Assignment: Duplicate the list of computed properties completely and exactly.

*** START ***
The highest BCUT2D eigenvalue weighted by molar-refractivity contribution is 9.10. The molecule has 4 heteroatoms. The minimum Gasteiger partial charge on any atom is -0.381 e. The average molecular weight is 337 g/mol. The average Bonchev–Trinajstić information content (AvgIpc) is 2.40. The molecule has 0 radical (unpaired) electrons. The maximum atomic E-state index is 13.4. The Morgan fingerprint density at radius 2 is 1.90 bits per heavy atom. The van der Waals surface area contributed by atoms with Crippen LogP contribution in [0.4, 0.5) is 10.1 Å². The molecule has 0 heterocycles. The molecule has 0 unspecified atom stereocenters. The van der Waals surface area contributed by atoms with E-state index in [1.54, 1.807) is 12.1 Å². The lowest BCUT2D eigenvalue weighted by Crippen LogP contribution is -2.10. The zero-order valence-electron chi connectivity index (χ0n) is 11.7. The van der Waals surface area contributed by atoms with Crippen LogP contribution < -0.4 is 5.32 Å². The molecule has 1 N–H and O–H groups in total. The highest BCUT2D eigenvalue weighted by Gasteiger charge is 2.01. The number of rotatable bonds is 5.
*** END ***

The highest BCUT2D eigenvalue weighted by molar-refractivity contribution is 9.10. The molecule has 4 heteroatoms. The minimum Gasteiger partial charge on any atom is -0.381 e. The average molecular weight is 337 g/mol. The average Bonchev–Trinajstić information content (AvgIpc) is 2.40. The molecule has 0 radical (unpaired) electrons. The maximum atomic E-state index is 13.4. The Morgan fingerprint density at radius 2 is 1.90 bits per heavy atom. The van der Waals surface area contributed by atoms with Crippen LogP contribution in [0.4, 0.5) is 10.1 Å². The molecule has 0 heterocycles. The molecule has 0 unspecified atom stereocenters. The van der Waals surface area contributed by atoms with E-state index in [1.54, 1.807) is 12.1 Å². The lowest BCUT2D eigenvalue weighted by Crippen LogP contribution is -2.10. The zero-order valence-electron chi connectivity index (χ0n) is 11.7. The van der Waals surface area contributed by atoms with Crippen LogP contribution < -0.4 is 5.32 Å². The molecule has 1 N–H and O–H groups in total. The highest BCUT2D eigenvalue weighted by Gasteiger charge is 2.01. The number of rotatable bonds is 5.